The harm of quackery
There are at least three clear ways in which pseudoscience or bad science can harm consumers.
The first, and most troubling, is that you might come to harm through consuming something that causes effects other than those promised or expected.
This harm can be direct, as when herbal preparations result in allergic reactions (for example tea tree oil), or with unexpected drug interactions.
Or, the harm can be indirect, as is the case with vaccine denialism, which not only exposes the denialist to avoidable risks of serious disease, but also impacts on “herd immunity”, thus threatening his or her entire community. Another form of indirect harm results from not seeking effective treatment, thanks to the false belief that you’ve already found a treatment. Penelope Dingle died of a potentially treatable cancer, after years of “treatment” by a homeopath allowed the cancer to spread beyond real medical science’s capacity to treat it.
The second way in which consumers can be harmed is for many of us fairly trivial, and amounts to our simply wasting money on products that can’t deliver on their promises. This is of course not trivial for the poor, or for people who spend significant amounts of money they can’t afford on quackery – but if you like to pop an occasional homeopathic sleeping aid, it’s not going to cost you much.
The third kind of harm is a broad category and includes harm to public understanding of the scientific method, where claims need to be held accountable to evidence, and violations of the trust consumers place in manufacturers that the claims made about their products are accurate.
It is because of the risk of these and other kinds of harm that the Medicines Control Council has introduced a requirement that complementary and alternative medicines (CAM) need to carry a label stating that the product has not been evaluated by the Council, and that it is not intended to diagnose, treat or cure any disease. The CAM industry has been slow to respond – understandably so, because who would want their product to carry a label telling you it’s a mere placebo?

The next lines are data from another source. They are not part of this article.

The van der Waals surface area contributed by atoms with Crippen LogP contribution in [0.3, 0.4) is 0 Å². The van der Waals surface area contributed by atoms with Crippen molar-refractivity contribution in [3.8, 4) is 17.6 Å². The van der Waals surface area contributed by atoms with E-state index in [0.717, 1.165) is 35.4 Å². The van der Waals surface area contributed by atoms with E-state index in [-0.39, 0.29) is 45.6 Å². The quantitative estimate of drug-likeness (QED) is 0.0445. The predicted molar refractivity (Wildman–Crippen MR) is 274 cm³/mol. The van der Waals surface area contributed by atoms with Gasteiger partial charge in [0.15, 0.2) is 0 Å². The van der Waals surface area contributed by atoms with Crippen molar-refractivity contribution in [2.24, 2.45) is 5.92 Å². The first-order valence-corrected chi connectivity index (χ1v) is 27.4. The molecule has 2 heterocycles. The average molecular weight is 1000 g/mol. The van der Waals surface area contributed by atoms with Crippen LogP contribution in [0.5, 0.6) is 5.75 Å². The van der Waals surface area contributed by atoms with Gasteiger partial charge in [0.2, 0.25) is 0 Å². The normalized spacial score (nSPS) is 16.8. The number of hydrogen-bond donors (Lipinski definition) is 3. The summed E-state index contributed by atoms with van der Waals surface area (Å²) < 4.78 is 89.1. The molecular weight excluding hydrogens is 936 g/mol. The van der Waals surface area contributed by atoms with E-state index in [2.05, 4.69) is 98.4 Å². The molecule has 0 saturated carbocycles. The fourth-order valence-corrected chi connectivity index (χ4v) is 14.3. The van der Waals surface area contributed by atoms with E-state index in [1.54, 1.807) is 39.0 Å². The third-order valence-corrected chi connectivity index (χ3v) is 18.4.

Another sort of reaction to this risk, and one we as consumers should be grateful for, comes from the large community of scientific sceptics all over the world who take the time to document pseudoscientific or misleading claims, and then follow up with complaints to advertising regulators and other bodies when they encounter such claims. In South Africa, one such individual is Dr Harris Steinman, a medical doctor who runs the website CamCheck, devoted to exposing misleading and unverifiable claims made on behalf of CAMs.
Manufacturers or promoters of CAM – and, as we shall see, nutritional supplements also – don’t appreciate being criticised for selling something on the basis of unverifiable (or, verifiably false) claims. There are numerous examples of bullying via lawsuit, or threats of lawsuit, both locally and internationally in cases of this nature. To return to the Dingle example mentioned above, bloggers who exposed the homeopath were served with legal letters. Locally, Kevin Charleston was sued for R 350,000 by Solal Technologies, which sells and promotes “untested remedies for a range of serious illnesses”.